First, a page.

I freely admit it—like a great many people these days, I have a social media addiction. My drug of choice, Twitter, can seem like a particularly schizoid means of acquiring and sharing information (or knee-jerk opinion, rumor, innuendo, nonsense, etc.) and a particularly accelerated form of distractibility that never, ever sleeps. Given the profound degree of over-stimulation such outlets provide, we might be justified in thinking we owe our short attention spans to 21st century technological advances. Not necessarily, says Michigan State University professor Natalie Phillips—who studies 18th and 19th century English literature from the perspective of a 21st century cognitive theorist, and who cautions against “adopting a kind of historical nostalgia, or assuming those of the 18th century were less distracted than we are today.”
Early modern writers were just as aware of—and as concerned about—the problem of inattention as contemporary critics, Phillips argues, “amidst the print-overload of 18th-century England.” We might refer, for example, to Alexander Pope’s epic satire “The Dunciad,” a hilariously apocalyptic jeremiad against the proliferation of careless reading and writing in the new media environment of his day. (A world “drowning in print, where everything was ephemeral, of the moment.”)
Phillips focuses on the work of Jane Austen, whom, she believes, “was drawing on the contemporary theories of cognition in her time” to construct distractible characters like Pride and Prejudice’s Elizabeth Bennett. Taking her cues from Austen and other Enlightenment-era writers, as well as her own inattentive nature, Phillips uses contemporary neuroscience to inform her research, including the use of brain imaging technology and computer programs that track eye movements.
In collaboration with Stanford’s Center for Cognitive and Biological Imaging (CNI), Phillips devised an experiment in 2012 in which she asked literary PhD candidates—chosen, writes Stanford News, “because Phillips felt they could easily alternate between close reading and pleasure reading”—to read a full chapter from Austen’s Mansfield Park, projected onto a mirror inside an MRI scanner. At times, the subjects were instructed to read the text casually, at others, to read closely and analytically. Afterwards, they were asked to write an essay on the passages they read with attention. As you’ll hear Phillips describe in the short NPR piece above, the neuroscientists she worked with told her to expect only the subtlest of differences between the two types of reading. The data showed otherwise. Phillips describes her surprise at seeing “how much the whole brain, global activations across a number of different regions, seems to be transforming and shifting between the pleasure and the close reading.” As CNI neuroscientist Bob Dougherty describes it, “a simple request to the participants to change their literary attention can have such a big impact on the pattern of activity during reading,” with close reading stimulating many more areas of the brain than the casual variety. What are we to make of these still inconclusive results? As with many such projects in the emerging interdisciplinary field of “literary neuroscience,” Phillips’ goal is in part to demonstrate the continued relevance of the humanities in the age of STEM. Thus, she theorizes, the practice and teaching of close reading “could serve—quite literally—as a kind of cognitive training, teaching us to modulate our concentration and use new brain regions as we move flexibly between modes of focus.”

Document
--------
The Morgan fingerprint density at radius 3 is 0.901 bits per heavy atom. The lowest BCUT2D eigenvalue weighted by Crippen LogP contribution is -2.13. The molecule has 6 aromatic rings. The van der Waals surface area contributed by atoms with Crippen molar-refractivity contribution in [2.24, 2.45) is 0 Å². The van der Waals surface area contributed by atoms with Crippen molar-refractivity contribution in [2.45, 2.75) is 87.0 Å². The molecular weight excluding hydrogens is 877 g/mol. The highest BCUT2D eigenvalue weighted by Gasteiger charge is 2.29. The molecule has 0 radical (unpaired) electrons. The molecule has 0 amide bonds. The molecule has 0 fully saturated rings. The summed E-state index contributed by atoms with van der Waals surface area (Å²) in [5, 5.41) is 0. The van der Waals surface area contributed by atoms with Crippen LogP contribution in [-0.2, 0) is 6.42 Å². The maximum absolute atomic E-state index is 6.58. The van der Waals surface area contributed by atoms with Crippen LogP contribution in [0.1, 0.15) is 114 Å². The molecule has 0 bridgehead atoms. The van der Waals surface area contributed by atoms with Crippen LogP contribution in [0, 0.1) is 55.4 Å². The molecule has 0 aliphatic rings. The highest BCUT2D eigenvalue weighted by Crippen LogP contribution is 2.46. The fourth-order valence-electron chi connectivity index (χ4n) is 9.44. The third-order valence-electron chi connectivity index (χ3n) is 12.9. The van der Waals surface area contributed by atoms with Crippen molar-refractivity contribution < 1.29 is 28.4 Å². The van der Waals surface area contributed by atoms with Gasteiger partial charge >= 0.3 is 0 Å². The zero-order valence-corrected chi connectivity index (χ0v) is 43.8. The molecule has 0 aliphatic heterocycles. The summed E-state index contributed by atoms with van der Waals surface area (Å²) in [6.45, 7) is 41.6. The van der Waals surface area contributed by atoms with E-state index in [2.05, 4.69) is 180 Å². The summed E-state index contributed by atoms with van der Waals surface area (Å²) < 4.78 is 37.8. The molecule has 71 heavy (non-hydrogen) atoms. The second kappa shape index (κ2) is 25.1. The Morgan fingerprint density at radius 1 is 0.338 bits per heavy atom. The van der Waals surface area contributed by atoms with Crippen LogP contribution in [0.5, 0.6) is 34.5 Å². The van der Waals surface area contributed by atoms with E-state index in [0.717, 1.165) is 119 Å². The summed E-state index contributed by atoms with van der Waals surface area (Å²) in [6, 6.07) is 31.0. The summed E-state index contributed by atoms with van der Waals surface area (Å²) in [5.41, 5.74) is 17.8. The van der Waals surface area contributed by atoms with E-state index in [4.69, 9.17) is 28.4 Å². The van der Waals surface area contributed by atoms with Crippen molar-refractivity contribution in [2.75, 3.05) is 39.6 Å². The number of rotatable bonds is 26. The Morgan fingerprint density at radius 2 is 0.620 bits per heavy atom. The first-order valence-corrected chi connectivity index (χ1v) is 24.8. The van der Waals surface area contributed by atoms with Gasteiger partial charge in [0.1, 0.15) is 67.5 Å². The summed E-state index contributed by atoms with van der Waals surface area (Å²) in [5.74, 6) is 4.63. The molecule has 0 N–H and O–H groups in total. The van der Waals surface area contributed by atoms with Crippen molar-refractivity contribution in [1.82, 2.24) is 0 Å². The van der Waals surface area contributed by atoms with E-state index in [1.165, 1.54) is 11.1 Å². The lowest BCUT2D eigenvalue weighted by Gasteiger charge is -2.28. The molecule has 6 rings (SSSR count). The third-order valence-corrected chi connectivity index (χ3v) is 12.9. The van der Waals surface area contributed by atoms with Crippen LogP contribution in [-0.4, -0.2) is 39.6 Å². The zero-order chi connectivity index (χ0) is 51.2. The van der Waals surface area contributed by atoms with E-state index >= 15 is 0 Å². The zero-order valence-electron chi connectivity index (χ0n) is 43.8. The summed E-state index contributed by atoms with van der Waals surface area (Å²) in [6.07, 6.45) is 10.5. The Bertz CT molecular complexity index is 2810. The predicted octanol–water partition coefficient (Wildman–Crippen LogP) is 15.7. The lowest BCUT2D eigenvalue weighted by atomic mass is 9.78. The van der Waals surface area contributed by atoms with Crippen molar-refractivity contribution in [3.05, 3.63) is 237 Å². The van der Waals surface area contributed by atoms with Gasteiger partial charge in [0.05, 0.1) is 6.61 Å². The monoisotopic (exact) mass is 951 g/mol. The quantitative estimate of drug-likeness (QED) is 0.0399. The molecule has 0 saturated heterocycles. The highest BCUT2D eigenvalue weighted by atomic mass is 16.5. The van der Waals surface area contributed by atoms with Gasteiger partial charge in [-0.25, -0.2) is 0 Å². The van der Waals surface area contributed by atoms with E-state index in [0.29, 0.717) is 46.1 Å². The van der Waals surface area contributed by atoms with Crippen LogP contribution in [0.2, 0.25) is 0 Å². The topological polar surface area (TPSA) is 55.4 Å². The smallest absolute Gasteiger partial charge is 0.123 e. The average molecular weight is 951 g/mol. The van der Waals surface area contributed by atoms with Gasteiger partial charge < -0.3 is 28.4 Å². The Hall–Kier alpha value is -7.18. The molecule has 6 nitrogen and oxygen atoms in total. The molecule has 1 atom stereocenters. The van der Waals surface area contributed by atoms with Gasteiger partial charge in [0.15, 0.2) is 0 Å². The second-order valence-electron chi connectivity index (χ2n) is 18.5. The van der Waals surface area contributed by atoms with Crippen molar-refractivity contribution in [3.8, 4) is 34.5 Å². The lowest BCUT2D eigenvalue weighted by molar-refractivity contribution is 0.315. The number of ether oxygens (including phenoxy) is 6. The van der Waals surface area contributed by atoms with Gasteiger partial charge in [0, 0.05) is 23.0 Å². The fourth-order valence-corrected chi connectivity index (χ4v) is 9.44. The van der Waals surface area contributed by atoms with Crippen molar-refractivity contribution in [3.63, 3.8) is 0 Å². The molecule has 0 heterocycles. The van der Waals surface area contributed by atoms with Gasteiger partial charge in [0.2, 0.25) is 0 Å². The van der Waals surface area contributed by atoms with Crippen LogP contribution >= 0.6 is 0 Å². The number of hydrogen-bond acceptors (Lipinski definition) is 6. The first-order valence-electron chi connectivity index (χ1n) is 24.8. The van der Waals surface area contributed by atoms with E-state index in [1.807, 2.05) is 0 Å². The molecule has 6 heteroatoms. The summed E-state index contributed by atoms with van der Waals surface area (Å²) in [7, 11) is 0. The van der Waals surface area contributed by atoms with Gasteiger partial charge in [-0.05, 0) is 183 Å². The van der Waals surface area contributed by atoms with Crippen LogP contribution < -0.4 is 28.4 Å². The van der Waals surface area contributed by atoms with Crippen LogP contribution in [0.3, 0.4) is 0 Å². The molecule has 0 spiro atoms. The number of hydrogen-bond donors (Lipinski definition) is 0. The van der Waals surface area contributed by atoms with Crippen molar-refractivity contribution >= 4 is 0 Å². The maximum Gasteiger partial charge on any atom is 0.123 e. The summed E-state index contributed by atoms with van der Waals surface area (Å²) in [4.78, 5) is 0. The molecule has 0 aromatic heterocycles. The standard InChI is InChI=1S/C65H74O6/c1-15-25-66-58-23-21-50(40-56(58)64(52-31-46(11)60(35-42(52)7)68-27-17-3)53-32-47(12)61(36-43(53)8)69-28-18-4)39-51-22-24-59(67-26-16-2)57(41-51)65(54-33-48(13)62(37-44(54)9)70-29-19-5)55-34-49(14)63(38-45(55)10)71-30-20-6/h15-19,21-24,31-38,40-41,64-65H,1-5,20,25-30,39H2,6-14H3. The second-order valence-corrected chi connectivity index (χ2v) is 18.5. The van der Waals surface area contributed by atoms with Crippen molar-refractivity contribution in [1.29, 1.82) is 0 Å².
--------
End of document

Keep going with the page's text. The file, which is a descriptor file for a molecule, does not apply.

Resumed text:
The study also provides us with a fascinating picture—quite literally—of the ways in which the imaginative experience of reading takes place in our bodies as well as our minds. Close, sustained, and attentive reading, Phillips found, activates parts of the brain responsible for movement and touch, “as though,” writes NPR, “readers were physically placing themselves within the story as they analyzed it.” Phillips’ study offers a scientific look at a mysterious experience serious readers know well—“how the right patterns of ink on a page,” says Dougherty, “can create vivid mental imagery and instill powerful emotions.” As with the so-called “hard problem of consciousness,” we may not understand exactly how this happens anytime soon, but we can observe that the experience of close reading is a rewarding one for our entire brain, not just the parts that love Jane Austen. While not everyone needs convincing that “literary study provides a truly valuable exercise of people’s brains,” Phillips’ research may prove exactly that.